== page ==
On Nov. 4 Lakes District News reported on a red pickup truck crash 17 kilometres west of Burns Lake by the Decker Lake mill to which we received some comments and allegations around police conduct.
The single-vehicle crash was caused when the the driver lost control, left road way and struck a pole. There were no reports of any injuries and BC Hydro attended and cleared the roadway. However, comments on the story’s link on Facebook suggested that the driver was left unattended by the Burns Lake RCMP and had to walk 25 kilometres alone.
“The driver of that pick up was left in Burns Lake… had to walk himself 25 kilometres to get home during the middle of the night. I quote the Burns Lake RCMP “we are not a taxi service” when family phoned to question the treatment after an accident like that! Beautiful way to treat a senior man,” said one of the comments on the story.
When the RCMP was asked about their response to these comments, they informed us that the gentlemen claimed he was not injured and refused medical attention several times when asked by the attending officers and a trained medical professional at the scene.
“The police then transported him to town, offering him a safe location to stay while waiting for a ride. He declined the option of going to a hotel. The officers ensured he was safe at the gas station,” said Cpl. Madonna Saunderson of the RCMP, adding that the attending officers could not transport him the entire way home as they were called to an urgent priority call that they had to immediately attend.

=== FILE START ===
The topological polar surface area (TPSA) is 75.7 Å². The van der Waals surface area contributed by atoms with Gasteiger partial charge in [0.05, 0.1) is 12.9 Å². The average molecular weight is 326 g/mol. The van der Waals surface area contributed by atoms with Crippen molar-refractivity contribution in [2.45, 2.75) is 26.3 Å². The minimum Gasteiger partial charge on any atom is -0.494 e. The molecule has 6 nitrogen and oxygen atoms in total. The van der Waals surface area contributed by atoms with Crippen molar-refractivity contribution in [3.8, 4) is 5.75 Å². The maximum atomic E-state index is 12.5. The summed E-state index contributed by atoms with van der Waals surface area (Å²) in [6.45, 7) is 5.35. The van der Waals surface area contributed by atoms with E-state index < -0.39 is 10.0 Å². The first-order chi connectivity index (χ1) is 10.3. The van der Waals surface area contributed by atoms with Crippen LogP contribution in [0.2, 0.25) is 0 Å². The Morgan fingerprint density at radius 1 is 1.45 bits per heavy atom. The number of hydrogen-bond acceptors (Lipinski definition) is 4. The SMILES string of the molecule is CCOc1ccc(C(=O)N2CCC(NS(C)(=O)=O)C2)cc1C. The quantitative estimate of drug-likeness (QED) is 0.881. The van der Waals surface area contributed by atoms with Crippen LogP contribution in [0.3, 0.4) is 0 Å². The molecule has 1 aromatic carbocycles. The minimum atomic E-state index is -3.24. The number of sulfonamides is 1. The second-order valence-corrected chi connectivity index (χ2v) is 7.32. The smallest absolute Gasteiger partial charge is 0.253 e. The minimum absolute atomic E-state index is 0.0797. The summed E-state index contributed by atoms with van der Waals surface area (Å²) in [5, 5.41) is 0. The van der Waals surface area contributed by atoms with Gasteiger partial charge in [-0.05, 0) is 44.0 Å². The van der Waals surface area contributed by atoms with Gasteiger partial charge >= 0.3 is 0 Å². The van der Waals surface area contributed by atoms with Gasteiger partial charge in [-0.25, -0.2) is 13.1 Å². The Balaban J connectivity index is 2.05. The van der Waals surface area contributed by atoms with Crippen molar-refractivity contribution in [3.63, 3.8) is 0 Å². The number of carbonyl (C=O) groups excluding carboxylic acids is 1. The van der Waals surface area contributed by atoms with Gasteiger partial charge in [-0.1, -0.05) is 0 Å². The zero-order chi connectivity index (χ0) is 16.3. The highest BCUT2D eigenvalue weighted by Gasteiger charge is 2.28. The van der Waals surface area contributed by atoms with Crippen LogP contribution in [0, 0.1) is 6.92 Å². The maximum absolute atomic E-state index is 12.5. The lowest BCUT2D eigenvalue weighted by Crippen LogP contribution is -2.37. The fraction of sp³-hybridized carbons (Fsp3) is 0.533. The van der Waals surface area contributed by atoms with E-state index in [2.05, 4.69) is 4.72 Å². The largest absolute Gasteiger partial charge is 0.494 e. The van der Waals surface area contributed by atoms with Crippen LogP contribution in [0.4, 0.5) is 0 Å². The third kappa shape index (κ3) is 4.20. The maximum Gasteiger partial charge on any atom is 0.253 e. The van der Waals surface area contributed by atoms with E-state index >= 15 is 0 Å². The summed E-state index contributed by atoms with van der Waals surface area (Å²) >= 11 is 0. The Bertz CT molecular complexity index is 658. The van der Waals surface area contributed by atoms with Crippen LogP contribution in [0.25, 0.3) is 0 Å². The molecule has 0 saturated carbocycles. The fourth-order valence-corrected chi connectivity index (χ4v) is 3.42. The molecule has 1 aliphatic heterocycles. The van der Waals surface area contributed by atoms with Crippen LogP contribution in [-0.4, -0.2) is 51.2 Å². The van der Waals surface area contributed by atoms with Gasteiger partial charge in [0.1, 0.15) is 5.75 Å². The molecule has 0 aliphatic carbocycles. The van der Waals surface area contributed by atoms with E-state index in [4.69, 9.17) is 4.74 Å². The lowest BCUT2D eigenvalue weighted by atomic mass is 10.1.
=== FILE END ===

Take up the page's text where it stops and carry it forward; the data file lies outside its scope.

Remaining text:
The family however was not happy with the lack of solutions to the old man’s problems. The man, who is 60 and lives alone at a property on Francois Lake, had no one he could call late in the night according to his daughter Courtney Fowler.
“The RCMP would not drive him home (it’s quite far!) Said that he could try and get a room for the night (didn’t solve how to get home the next day) or sit in the gas station all night. He had just got off his 10 hour shift at Canfor and was making the one and a half hour commute home. He was tired and sore from airbags deploying on him. So he walked from Burns Lake starting at about midnight to the ferry landing at Francois Lake. A logging truck picked him up there and drove him the remaining almost 40 kilometres home. He got home just after 6 a.m. cold and absolutely exhausted,” said Fowler.
She also said that both she, and her sister lived nine hours away and he couldn’t call anyone else that late in the night, as he is a very private person.
“The Burns Lake RCMP have been in communication with the man’s family and explained that officers ensured the driver was left in a safe location, and why they could not take him home. Regarding the comment “the RCMP is not a taxi service”, while this is the case, we need to ensure the safety of our community members. At this particular time, the officers were called to an urgent priority file. The man was left at a safe location and chose to leave. The officers had no reason to believe that the man was incapable of making sound decisions for himself. In further conversation with the family, they will be discussing a safety plan between the gentleman, friends and neighbours,” wrote Saunderson.
While Fowler was understanding of the RCMP’s lack of ample resources, she was still disappointed by the treatment her father received.
“The RCMP said they would always drop at a nearby safe place, no rides anywhere and I understand having limited resources… but leaving a man after an accident to fend for themselves doesn’t seem right either,” she added.
The RCMP maintained that the officers had offered to take him to a motel/hotel but he declined and the “Burns Lake RCMP has spoken with family who have advised that he is a capable man, had a cellphone and has lived in the area for over 10 years.”